- Aberration of light, including relativistic terms.
- Frame bias, precession and nutation. The origin of right ascension is the true equinox of date.

Code:

` Number|null Position.apparentVisualMagnitude( EphemerisHandle H )`

For objects with known H and G values (absolute magnitude and slope parameters, respectively; see

Code:

`EphemerisHandle.H`

Code:

`EphemerisHandle.G`

For Mercury, Venus, Mars, Jupiter, Saturn and Neptune, we apply the equations described in the following paper:

- Anthony Mallama, James L. Hilton,
*Computing Apparent Planetary Magnitudes for The Astronomical Almanac,*revised 2018 June 21.

For Saturn, we compute the apparent visual magnitude taking into account the planet's rings.

For Uranus, Pluto and the Galilean satellites of Jupiter, data from various sources are taken from Table 10.6 of the Explanatory Supplement.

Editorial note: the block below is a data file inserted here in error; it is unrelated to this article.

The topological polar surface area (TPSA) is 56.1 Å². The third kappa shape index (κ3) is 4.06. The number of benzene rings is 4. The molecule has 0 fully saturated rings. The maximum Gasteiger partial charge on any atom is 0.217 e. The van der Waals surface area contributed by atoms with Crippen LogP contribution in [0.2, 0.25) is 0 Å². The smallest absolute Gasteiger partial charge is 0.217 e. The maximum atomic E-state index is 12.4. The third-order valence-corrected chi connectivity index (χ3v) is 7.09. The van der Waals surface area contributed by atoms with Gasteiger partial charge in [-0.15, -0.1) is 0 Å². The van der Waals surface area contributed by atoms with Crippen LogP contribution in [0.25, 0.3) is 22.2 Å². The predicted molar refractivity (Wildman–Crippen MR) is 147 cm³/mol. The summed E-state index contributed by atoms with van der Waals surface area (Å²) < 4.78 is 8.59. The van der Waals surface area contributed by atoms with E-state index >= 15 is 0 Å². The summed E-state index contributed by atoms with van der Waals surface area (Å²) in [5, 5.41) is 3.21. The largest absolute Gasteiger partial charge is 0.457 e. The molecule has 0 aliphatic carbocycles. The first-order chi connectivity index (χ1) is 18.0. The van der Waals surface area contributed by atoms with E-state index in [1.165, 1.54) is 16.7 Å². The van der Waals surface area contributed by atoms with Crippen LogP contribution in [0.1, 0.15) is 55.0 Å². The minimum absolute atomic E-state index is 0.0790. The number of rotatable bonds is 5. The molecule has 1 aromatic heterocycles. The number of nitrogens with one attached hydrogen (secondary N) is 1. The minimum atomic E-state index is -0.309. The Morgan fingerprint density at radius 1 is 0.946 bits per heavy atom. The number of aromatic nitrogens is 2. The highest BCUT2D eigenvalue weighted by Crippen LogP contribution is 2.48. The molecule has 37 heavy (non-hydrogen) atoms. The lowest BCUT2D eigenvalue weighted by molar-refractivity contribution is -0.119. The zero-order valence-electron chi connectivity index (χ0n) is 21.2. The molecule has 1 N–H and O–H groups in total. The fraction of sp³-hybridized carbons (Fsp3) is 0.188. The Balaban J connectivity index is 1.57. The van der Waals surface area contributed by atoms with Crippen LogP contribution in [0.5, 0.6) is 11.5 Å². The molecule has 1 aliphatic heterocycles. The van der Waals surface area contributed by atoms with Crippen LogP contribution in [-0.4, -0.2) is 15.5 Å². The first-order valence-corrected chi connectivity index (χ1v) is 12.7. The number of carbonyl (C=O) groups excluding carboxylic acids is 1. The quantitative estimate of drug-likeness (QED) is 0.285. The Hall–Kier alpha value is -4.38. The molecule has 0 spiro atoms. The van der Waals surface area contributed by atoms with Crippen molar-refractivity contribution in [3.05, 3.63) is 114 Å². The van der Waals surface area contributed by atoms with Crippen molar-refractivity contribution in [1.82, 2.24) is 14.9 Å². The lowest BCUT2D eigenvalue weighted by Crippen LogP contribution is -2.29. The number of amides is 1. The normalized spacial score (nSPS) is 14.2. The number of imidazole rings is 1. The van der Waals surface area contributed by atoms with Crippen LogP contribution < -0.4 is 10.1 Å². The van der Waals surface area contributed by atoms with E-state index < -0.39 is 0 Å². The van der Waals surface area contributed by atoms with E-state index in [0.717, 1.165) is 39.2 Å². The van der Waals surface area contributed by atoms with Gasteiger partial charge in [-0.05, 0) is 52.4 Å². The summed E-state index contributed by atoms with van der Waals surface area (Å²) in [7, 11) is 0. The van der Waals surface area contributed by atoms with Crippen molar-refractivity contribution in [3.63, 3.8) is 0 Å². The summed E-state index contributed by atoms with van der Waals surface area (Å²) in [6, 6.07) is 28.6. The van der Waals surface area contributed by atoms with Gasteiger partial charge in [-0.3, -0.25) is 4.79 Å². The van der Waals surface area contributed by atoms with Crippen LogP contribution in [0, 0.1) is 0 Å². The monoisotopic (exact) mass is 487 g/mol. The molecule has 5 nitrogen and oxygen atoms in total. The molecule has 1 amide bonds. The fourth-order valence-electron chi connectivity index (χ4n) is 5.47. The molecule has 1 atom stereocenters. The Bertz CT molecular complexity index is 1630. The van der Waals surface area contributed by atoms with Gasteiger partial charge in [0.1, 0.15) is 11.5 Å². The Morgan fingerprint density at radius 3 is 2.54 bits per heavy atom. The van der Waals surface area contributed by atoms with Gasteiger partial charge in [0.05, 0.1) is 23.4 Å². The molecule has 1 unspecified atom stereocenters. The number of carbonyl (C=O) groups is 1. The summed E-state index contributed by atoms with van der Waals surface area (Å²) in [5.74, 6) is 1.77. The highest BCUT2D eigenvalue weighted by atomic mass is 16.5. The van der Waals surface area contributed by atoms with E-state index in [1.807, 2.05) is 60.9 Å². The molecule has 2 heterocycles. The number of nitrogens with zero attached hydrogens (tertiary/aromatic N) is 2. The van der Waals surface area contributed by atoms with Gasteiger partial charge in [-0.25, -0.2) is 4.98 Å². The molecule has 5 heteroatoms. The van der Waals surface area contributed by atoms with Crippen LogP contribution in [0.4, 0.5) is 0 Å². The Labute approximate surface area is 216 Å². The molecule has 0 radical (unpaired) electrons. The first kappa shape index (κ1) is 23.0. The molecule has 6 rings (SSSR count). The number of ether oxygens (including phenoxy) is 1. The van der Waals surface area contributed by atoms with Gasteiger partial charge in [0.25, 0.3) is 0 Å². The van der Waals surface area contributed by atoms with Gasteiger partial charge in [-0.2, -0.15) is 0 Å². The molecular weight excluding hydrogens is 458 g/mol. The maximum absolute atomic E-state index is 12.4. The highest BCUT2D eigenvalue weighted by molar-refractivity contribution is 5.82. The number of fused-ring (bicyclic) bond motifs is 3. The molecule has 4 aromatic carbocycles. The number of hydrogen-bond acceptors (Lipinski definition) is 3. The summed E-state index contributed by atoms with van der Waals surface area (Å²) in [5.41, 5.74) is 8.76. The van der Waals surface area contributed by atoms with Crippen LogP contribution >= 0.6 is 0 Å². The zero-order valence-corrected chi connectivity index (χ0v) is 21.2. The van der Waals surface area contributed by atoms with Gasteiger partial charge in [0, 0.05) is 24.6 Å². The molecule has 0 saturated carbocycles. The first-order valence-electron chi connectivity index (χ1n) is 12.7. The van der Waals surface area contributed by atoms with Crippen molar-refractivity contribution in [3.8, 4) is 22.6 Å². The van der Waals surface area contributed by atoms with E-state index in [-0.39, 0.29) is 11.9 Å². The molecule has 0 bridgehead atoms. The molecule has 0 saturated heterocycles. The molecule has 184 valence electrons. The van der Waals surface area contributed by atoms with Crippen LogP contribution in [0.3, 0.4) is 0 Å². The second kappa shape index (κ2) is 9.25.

If the required data are not available, or if no algorithm is known for the calculation of the apparent visual magnitude of the specified object, this method returns

Code:

`null`

A

Code:

`null`

*i*? 170?. For Venus, the magnitude is only calculated for 0? <

*i*? 163?.7. The valid range for Mars is

*i*? 50?.

See also

Code:

`Position.canComputeApparentVisualMagnitude()`

Code:

` Vector Position.astrometric( EphemerisHandle H )`

Code:

`H`

- Light-travel time.
- Relativistic deflection of light due to solar gravitation (except for the Sun, the Moon, and any object closer from Earth than the Sun at the time of observation).

An astrometric place does not include annual aberration, nutation and precession corrections. Hence it is referred to an 'hybrid' reference system, but similar to GCRS J2000.0.

Code:

` Vector Position.astrometric( StarPosition S )`

Code:

`S`

- Space motion, including parallax, radial velocity and proper motions, with corrections for the relativistic Doppler effect.
- Relativistic deflection of light due to solar gravitation.

An astrometric place does not include annual aberration, nutation and precession corrections. Hence it is referred to an 'hybrid' reference system, but similar to GCRS J2000.0.